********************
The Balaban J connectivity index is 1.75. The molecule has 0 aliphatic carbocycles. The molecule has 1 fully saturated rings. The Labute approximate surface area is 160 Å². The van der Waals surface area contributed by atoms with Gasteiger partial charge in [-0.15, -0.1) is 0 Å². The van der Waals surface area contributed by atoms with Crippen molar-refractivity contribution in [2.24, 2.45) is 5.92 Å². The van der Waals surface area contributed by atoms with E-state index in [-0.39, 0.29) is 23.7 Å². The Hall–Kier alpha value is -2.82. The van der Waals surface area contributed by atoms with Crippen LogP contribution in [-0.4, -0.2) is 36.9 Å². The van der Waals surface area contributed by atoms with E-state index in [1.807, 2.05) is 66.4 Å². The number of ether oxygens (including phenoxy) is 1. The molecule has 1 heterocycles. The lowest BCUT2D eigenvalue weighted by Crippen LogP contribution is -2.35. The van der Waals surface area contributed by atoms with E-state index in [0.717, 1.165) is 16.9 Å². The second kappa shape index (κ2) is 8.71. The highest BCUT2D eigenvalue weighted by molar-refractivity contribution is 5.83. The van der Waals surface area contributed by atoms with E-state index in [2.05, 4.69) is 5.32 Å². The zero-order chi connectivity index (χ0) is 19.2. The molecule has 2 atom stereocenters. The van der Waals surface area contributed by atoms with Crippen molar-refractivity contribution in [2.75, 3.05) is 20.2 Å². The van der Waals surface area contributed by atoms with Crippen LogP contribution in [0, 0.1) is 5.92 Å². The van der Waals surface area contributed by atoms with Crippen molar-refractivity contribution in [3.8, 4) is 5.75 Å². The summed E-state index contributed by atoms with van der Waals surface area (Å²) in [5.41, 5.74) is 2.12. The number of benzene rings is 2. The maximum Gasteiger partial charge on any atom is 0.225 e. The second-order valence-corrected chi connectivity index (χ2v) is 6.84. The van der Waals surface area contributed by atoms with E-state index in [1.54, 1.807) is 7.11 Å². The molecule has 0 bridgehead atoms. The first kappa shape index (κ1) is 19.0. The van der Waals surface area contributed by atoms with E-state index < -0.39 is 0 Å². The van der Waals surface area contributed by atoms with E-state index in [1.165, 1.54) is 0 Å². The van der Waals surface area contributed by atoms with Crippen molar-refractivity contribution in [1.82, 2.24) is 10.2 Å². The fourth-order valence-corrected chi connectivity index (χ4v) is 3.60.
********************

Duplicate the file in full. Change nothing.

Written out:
The Balaban J connectivity index is 1.75. The molecule has 0 aliphatic carbocycles. The molecule has 1 fully saturated rings. The Labute approximate surface area is 160 Å². The van der Waals surface area contributed by atoms with Gasteiger partial charge in [-0.15, -0.1) is 0 Å². The van der Waals surface area contributed by atoms with Crippen molar-refractivity contribution in [2.24, 2.45) is 5.92 Å². The van der Waals surface area contributed by atoms with E-state index in [-0.39, 0.29) is 23.7 Å². The Hall–Kier alpha value is -2.82. The van der Waals surface area contributed by atoms with Crippen LogP contribution in [-0.4, -0.2) is 36.9 Å². The van der Waals surface area contributed by atoms with E-state index in [1.807, 2.05) is 66.4 Å². The number of ether oxygens (including phenoxy) is 1. The molecule has 1 heterocycles. The lowest BCUT2D eigenvalue weighted by Crippen LogP contribution is -2.35. The van der Waals surface area contributed by atoms with E-state index in [0.717, 1.165) is 16.9 Å². The second kappa shape index (κ2) is 8.71. The highest BCUT2D eigenvalue weighted by molar-refractivity contribution is 5.83. The van der Waals surface area contributed by atoms with E-state index in [2.05, 4.69) is 5.32 Å². The zero-order chi connectivity index (χ0) is 19.2. The molecule has 2 atom stereocenters. The van der Waals surface area contributed by atoms with Crippen molar-refractivity contribution in [2.75, 3.05) is 20.2 Å². The van der Waals surface area contributed by atoms with Crippen LogP contribution in [0, 0.1) is 5.92 Å². The van der Waals surface area contributed by atoms with Crippen molar-refractivity contribution in [3.8, 4) is 5.75 Å². The summed E-state index contributed by atoms with van der Waals surface area (Å²) in [5.41, 5.74) is 2.12. The number of benzene rings is 2. The maximum Gasteiger partial charge on any atom is 0.225 e. The second-order valence-corrected chi connectivity index (χ2v) is 6.84. The van der Waals surface area contributed by atoms with E-state index in [1.54, 1.807) is 7.11 Å². The molecule has 0 bridgehead atoms. The first kappa shape index (κ1) is 19.0. The van der Waals surface area contributed by atoms with E-state index < -0.39 is 0 Å². The van der Waals surface area contributed by atoms with E-state index in [1.165, 1.54) is 0 Å². The van der Waals surface area contributed by atoms with Crippen molar-refractivity contribution in [1.82, 2.24) is 10.2 Å². The fourth-order valence-corrected chi connectivity index (χ4v) is 3.60.